Pilots are trained for emergencies. They are taught that when the unexpected happens, the number one thing you do is to keep flying. You may have to make some adjustments, but you keep flying the plane. And that’s where we are right now. We keep living. We make adjustments and be prepared, but we keep on living, and hopefully do it in a more mindful way. Slow down, spend more time with family, call an elderly friend, take a walk outdoors, or sit in your backyard and listen to the birds. Fresh air, sunshine, and God’s nature are all good, healthy things to enjoy. No one wants circumstances like we have right now to remind us what is truly important, but let’s not waste the opportunity either. Live now. Enjoy God’s beauty around us. Be kind. Pray more. Less sensational news and social media. Look up.
And now, I think I’ll go bake some cookies with all that extra flour, sugar, butter and eggs I recently bought. Live your fullest, my friend! Don’t waste a moment.
When faced with life’s challenges, we have two options in our response: Peace or Fear. Choosing peace requires some work on our part, as it does not often come naturally. Fear is an immediate response that requires no work from us, yet takes much in return.
Last week I had my “over 50” colon screening scheduled at the hospital. It wasn’t my first one, since I have a genetic tendancy toward such things, so I shouldn’t have been too worried. But considering all things going on in the virus world right now, I was a little more on alert. It seems like everyone’s senses are intensified. I couldn’t help but think to myself, what if I catch something in the hospital? Why not just put this off until later? I almost rescheduled. But then that would be acting irrationally in fear. The risk of not having a potentially life-saving screening done because of an unreasonable fear is a much worse risk. That is what fear does to us. It takes.
So instead of giving in to the fear, I prayed. The morning of my procedure, I prayed for God to give me peace through it all – the process, the surgery, and the anesthesia. I had done everything I needed to do. I had kept my appointment and followed the doctor’s directions, and now I was asking God to give me what only He can truly give – Peace. I wasn’t asking God to take away my circumstances, but just to be there with me and give me peace. And you know what? God did! He showed up! I felt an unusual calm as I waited for them to stick me with the IV needle and roll my hospital bed into surgery. PEACE. The feeling is priceless, especially when things are no longer under our own control.
We’ve all been humbly reminded of this over the last week, that we surely can’t control everything going on around us. But God does promise to give us peace when we ask. God has an abundance of peace that He is always willing to give. It is one of His promises from the Bible, and is available to anyone who believes and asks. God’s promises are something we can always depend on.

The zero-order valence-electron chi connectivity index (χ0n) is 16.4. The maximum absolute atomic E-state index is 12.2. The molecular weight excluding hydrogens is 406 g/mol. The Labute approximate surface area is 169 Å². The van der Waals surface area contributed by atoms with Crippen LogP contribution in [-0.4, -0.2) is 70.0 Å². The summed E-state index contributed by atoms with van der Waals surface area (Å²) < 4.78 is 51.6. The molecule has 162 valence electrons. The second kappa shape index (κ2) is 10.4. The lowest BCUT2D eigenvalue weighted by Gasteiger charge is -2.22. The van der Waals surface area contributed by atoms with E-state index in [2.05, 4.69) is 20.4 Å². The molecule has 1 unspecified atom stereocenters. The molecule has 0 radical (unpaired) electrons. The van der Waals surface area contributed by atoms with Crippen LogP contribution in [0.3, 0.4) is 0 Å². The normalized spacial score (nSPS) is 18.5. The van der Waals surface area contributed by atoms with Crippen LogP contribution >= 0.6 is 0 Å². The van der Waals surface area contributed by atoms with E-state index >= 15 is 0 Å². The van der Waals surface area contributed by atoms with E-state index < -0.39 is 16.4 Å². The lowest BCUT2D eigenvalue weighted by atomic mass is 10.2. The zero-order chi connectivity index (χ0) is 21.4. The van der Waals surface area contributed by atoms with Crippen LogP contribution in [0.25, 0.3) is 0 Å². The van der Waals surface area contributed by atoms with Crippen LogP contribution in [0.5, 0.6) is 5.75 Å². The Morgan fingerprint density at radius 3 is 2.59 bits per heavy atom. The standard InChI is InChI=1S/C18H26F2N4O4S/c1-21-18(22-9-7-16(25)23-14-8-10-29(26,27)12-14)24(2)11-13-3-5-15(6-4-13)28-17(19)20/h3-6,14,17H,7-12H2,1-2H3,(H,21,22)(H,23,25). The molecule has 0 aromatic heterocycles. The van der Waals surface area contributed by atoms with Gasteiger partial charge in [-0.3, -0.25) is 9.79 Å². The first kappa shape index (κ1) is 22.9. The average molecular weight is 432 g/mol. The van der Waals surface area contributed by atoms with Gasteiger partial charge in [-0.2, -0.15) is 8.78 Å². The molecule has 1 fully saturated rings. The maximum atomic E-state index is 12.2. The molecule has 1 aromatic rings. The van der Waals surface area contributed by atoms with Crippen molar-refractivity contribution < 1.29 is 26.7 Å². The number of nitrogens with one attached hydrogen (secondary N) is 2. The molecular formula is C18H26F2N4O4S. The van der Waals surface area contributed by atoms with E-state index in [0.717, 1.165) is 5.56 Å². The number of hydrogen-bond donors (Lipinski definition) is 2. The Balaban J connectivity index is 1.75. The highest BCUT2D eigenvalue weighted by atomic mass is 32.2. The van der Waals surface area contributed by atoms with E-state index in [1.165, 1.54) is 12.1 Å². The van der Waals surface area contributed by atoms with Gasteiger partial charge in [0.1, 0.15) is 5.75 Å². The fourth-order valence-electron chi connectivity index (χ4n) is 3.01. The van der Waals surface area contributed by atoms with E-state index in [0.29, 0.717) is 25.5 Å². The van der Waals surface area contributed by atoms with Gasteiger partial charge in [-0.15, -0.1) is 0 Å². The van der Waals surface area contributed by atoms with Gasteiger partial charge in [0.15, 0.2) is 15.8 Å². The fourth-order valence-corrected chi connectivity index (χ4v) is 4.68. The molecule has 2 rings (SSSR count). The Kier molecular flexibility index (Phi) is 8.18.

Jesus, who is called the Prince of Peace, said this:
“Peace I leave with you. My peace I give to you. I do not give to you as the world gives. Your heart must not be troubled or fearful.” John 14:27
You can almost feel the tone in Jesus’ words as He speaks this. It is a feeling of true care and concern for people. He does not want our hearts to be troubled, or to be living in fear. He offers us what the world simply cannot.
When my surgery was over, I was glad I had not let fear take over. The doctor found and removed two benign but pre-cancerous colon polyps. Doing nothing out of fear would have been much worse for me later on. Instead, choosing to ask for peace from the Prince of Peace Himself was a wise choice, and a wonderful feeling to have. For every one of us, at some point in our lives, whether now or when we’re much older, will have our life be beyond our control. It will just be ourselves and God. At that time, I want to have God near to me, and to experience His peace when nothing else will satisfy. And it’s also a good practice for us to have in our daily lives now too.
“You haven’t prayed yet this morning.” a little nudging thought seemed to say to me.
I know… I say back to myself in my thoughts, while grabbing my purse and phone and taking that last sip of coffee. … I’ve got to get going for my appointment this morning. I’ll pray when I get back. Besides, there’s nothing going on here in this quiet morning that needs urgent prayer. It can wait a few hours.
I try to read my devotion and pray every morning, but honestly, it sometimes gets away from me. I always feel better when I do. It’s like getting dressed in the morning. When I rush, I don’t always look my best. Those shoes I grabbed in a hurry don’t really go with my outfit. I may get through the day ok, but I don’t feel great.
On this morning, I’m dressed but don’t have on great shoes. I head out for my appointment downtown, and afterwards I check my phone. There’s an urgent text from my son – COME HOME NOW. I call and text and wait to hear back from him as I’m madly driving home. And praying, urgently praying.
It all turned out ok, just some scary scammers that he wasn’t sure how to deal with. But it got me thinking. That nudge earlier this morning. God was giving me a heads up. He knew what was coming. He knew the evil that was lurking in people who are ready to pounce on the unsuspecting or vulnerable. When we least expect it. God wanted to talk with me that morning through my prayer, to reassure me, and to help clothe me for what my son would be facing in just a couple of hours. God was already preparing his angels to surround my son from such evil.